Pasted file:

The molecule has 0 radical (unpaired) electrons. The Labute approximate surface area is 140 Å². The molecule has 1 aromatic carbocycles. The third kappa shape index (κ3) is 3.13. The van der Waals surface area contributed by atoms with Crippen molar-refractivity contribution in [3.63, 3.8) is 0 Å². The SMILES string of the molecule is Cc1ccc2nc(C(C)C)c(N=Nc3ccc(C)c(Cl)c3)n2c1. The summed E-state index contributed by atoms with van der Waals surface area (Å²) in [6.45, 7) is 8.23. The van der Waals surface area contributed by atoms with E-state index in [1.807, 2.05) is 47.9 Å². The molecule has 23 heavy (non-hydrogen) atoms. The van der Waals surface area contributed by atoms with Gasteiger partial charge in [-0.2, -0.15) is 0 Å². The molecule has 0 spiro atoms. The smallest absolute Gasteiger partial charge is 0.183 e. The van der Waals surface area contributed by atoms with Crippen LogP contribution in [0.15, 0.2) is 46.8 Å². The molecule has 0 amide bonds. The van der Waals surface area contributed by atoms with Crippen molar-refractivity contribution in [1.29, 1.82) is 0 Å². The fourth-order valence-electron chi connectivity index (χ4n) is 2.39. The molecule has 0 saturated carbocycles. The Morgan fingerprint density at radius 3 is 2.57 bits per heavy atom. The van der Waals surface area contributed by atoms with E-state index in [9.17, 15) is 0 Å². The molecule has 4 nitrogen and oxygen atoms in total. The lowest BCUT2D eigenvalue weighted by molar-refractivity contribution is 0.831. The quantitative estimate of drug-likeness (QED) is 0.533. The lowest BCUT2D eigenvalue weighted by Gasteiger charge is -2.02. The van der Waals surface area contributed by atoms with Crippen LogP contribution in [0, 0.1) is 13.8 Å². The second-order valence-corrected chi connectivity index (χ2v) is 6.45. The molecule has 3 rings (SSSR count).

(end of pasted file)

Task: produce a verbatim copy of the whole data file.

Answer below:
The molecule has 0 radical (unpaired) electrons. The Labute approximate surface area is 140 Å². The molecule has 1 aromatic carbocycles. The third kappa shape index (κ3) is 3.13. The van der Waals surface area contributed by atoms with Crippen molar-refractivity contribution in [3.63, 3.8) is 0 Å². The SMILES string of the molecule is Cc1ccc2nc(C(C)C)c(N=Nc3ccc(C)c(Cl)c3)n2c1. The summed E-state index contributed by atoms with van der Waals surface area (Å²) in [6.45, 7) is 8.23. The van der Waals surface area contributed by atoms with E-state index in [1.807, 2.05) is 47.9 Å². The molecule has 23 heavy (non-hydrogen) atoms. The van der Waals surface area contributed by atoms with Gasteiger partial charge in [-0.2, -0.15) is 0 Å². The molecule has 0 spiro atoms. The smallest absolute Gasteiger partial charge is 0.183 e. The van der Waals surface area contributed by atoms with Crippen LogP contribution in [0.15, 0.2) is 46.8 Å². The molecule has 0 amide bonds. The van der Waals surface area contributed by atoms with Crippen molar-refractivity contribution in [1.29, 1.82) is 0 Å². The fourth-order valence-electron chi connectivity index (χ4n) is 2.39. The molecule has 0 saturated carbocycles. The Morgan fingerprint density at radius 3 is 2.57 bits per heavy atom. The van der Waals surface area contributed by atoms with E-state index in [9.17, 15) is 0 Å². The molecule has 4 nitrogen and oxygen atoms in total. The lowest BCUT2D eigenvalue weighted by molar-refractivity contribution is 0.831. The quantitative estimate of drug-likeness (QED) is 0.533. The lowest BCUT2D eigenvalue weighted by Gasteiger charge is -2.02. The van der Waals surface area contributed by atoms with Crippen LogP contribution in [0, 0.1) is 13.8 Å². The second-order valence-corrected chi connectivity index (χ2v) is 6.45. The molecule has 3 rings (SSSR count).